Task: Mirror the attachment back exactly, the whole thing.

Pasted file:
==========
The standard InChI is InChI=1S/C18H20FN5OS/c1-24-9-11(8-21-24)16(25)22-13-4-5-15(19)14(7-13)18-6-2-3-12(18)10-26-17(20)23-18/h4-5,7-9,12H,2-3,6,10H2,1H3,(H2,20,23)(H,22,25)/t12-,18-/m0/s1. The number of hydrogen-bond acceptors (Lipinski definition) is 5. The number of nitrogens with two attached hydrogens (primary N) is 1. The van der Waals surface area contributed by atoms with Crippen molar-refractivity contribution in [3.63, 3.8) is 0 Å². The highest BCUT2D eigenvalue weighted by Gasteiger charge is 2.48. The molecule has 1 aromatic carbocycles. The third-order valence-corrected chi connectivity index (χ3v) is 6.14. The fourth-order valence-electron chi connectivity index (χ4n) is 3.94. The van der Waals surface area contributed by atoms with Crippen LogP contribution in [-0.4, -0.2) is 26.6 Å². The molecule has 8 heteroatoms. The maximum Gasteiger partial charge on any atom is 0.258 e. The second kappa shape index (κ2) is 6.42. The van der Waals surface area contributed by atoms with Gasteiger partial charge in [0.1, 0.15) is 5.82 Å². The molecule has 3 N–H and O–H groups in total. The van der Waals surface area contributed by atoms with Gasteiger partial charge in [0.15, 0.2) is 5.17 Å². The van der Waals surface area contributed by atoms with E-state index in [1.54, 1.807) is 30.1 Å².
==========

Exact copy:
The standard InChI is InChI=1S/C18H20FN5OS/c1-24-9-11(8-21-24)16(25)22-13-4-5-15(19)14(7-13)18-6-2-3-12(18)10-26-17(20)23-18/h4-5,7-9,12H,2-3,6,10H2,1H3,(H2,20,23)(H,22,25)/t12-,18-/m0/s1. The number of hydrogen-bond acceptors (Lipinski definition) is 5. The number of nitrogens with two attached hydrogens (primary N) is 1. The van der Waals surface area contributed by atoms with Crippen molar-refractivity contribution in [3.63, 3.8) is 0 Å². The highest BCUT2D eigenvalue weighted by Gasteiger charge is 2.48. The molecule has 1 aromatic carbocycles. The third-order valence-corrected chi connectivity index (χ3v) is 6.14. The fourth-order valence-electron chi connectivity index (χ4n) is 3.94. The van der Waals surface area contributed by atoms with Crippen LogP contribution in [-0.4, -0.2) is 26.6 Å². The molecule has 8 heteroatoms. The maximum Gasteiger partial charge on any atom is 0.258 e. The second kappa shape index (κ2) is 6.42. The van der Waals surface area contributed by atoms with Gasteiger partial charge in [0.1, 0.15) is 5.82 Å². The molecule has 3 N–H and O–H groups in total. The van der Waals surface area contributed by atoms with Gasteiger partial charge in [0.15, 0.2) is 5.17 Å². The van der Waals surface area contributed by atoms with E-state index in [1.54, 1.807) is 30.1 Å².